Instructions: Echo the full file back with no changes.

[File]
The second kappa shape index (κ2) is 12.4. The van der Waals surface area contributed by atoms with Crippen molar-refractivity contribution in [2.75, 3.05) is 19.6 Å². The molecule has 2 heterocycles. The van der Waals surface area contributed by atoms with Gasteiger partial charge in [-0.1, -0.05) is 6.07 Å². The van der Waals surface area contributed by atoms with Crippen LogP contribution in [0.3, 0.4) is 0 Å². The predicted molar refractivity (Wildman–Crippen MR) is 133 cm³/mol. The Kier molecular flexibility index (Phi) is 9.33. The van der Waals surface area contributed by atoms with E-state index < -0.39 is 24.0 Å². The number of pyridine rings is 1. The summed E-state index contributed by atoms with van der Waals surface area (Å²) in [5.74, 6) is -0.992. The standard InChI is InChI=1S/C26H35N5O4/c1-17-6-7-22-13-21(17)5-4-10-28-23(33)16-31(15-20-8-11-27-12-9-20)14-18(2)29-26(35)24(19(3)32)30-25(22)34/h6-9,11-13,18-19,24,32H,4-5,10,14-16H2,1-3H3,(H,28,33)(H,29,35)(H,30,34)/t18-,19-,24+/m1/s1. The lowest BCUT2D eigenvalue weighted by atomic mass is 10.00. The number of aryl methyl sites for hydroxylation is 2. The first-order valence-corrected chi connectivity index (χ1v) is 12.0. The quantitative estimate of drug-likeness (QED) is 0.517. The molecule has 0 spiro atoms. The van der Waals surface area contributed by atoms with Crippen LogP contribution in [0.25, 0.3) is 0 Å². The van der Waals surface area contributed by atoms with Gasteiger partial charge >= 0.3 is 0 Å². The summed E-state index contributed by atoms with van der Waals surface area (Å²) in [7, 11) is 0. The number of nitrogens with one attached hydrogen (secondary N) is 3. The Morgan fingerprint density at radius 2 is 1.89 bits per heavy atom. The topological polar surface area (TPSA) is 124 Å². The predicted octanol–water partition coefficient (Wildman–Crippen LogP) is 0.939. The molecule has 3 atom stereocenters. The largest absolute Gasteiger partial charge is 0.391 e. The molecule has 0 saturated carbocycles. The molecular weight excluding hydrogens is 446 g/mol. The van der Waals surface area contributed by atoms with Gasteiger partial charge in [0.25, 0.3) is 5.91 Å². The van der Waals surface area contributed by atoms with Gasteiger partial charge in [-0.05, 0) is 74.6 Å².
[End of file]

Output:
The second kappa shape index (κ2) is 12.4. The van der Waals surface area contributed by atoms with Crippen molar-refractivity contribution in [2.75, 3.05) is 19.6 Å². The molecule has 2 heterocycles. The van der Waals surface area contributed by atoms with Gasteiger partial charge in [-0.1, -0.05) is 6.07 Å². The van der Waals surface area contributed by atoms with Crippen LogP contribution in [0.3, 0.4) is 0 Å². The predicted molar refractivity (Wildman–Crippen MR) is 133 cm³/mol. The Kier molecular flexibility index (Phi) is 9.33. The van der Waals surface area contributed by atoms with E-state index < -0.39 is 24.0 Å². The number of pyridine rings is 1. The summed E-state index contributed by atoms with van der Waals surface area (Å²) in [5.74, 6) is -0.992. The standard InChI is InChI=1S/C26H35N5O4/c1-17-6-7-22-13-21(17)5-4-10-28-23(33)16-31(15-20-8-11-27-12-9-20)14-18(2)29-26(35)24(19(3)32)30-25(22)34/h6-9,11-13,18-19,24,32H,4-5,10,14-16H2,1-3H3,(H,28,33)(H,29,35)(H,30,34)/t18-,19-,24+/m1/s1. The lowest BCUT2D eigenvalue weighted by atomic mass is 10.00. The number of aryl methyl sites for hydroxylation is 2. The first-order valence-corrected chi connectivity index (χ1v) is 12.0. The quantitative estimate of drug-likeness (QED) is 0.517. The molecule has 0 spiro atoms. The van der Waals surface area contributed by atoms with Crippen LogP contribution in [0.25, 0.3) is 0 Å². The van der Waals surface area contributed by atoms with Gasteiger partial charge >= 0.3 is 0 Å². The summed E-state index contributed by atoms with van der Waals surface area (Å²) in [7, 11) is 0. The number of nitrogens with one attached hydrogen (secondary N) is 3. The Morgan fingerprint density at radius 2 is 1.89 bits per heavy atom. The topological polar surface area (TPSA) is 124 Å². The predicted octanol–water partition coefficient (Wildman–Crippen LogP) is 0.939. The molecule has 3 atom stereocenters. The largest absolute Gasteiger partial charge is 0.391 e. The molecule has 0 saturated carbocycles. The molecular weight excluding hydrogens is 446 g/mol. The van der Waals surface area contributed by atoms with Gasteiger partial charge in [0.25, 0.3) is 5.91 Å². The van der Waals surface area contributed by atoms with Gasteiger partial charge in [-0.05, 0) is 74.6 Å².